Teaching Philosophy

If you spend any time as a professor, you’ll likely have to write up a Philosophy of Teaching. These are often filled with wordy idealistic notions and complex jargon that only educators really understand (and some of them not very well). So, I’m going to tear this down into common everyday language for students. That is what this particular statement is about: what you as a student might want to know about my teaching approach.

First, I’m not going to spoon-feed you information. You have Google and (dare I hope!) your textbooks for that. Google is especially great for getting disconnected tidbits of information that may or may not actually help you learn anything. My job is to help you understand how all of this material comes together. There is a difference between knowledge and information; and I hope to help you see that.

The education process requires you to do some of the work. Your education is what you make of it. Simply coming to class isn’t going to teach you a lot about a topic – at least not in regard to digital media, art, design, or coding. I am going to assume that you are an active participant in this process. In my courses, you have to actually do things as well as study.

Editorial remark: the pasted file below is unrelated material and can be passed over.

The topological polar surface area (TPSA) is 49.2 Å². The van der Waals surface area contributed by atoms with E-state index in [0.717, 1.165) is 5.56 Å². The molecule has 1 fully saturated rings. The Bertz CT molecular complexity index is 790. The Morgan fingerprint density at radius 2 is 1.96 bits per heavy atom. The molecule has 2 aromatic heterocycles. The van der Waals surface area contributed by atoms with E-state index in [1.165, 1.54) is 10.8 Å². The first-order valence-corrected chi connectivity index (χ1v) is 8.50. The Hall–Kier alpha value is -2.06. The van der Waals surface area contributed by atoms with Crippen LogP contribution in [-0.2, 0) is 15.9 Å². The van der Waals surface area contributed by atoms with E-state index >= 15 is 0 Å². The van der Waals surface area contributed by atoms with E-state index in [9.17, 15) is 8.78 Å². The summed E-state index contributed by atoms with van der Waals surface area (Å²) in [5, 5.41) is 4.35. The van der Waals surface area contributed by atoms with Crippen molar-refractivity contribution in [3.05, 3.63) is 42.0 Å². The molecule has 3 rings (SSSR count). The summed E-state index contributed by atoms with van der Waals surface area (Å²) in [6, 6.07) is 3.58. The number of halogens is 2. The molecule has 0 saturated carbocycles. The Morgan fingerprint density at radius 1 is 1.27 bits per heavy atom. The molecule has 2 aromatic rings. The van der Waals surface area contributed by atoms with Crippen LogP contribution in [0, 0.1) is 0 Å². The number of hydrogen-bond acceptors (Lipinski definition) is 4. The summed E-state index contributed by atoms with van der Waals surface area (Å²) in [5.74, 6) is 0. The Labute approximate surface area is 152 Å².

I love it when people ask me questions. Increasingly, I find students are unwilling to do this in a public forum. Perhaps you are worried about what others will think – and I can’t really speak to that – but I can say that I will respect and answer your question. I won’t go so far as to say that there is no such thing as a stupid question. That is a platitude (look it up!), and I assure you there are many stupid questions. I can safely say this because I, myself, have asked many of them. But I learned quite a bit from that process, and I would suggest that you likely would as well.

Which leads me to my final point: you can learn a lot from failure. So I will present you with some problems/projects/activities that will create a very real likelihood for failure. This means you may need to try and try again to get the work done in a fashion that both you and I are satisfied with. Take this as a challenge and an opportunity, and stop worrying about your GPA.

So, I’m here to help guide you toward common understandings. I’ll do that by shaping some broad boundaries within which we can do our work. And, I’ll help you evaluate your work so that you understand how its strong and why it’s weak. That’s my part in this process.

TL;DR: I’m not going to spoon-feed you information. Your education is what you make of it. I love it when people ask me questions. You can learn a lot from failure.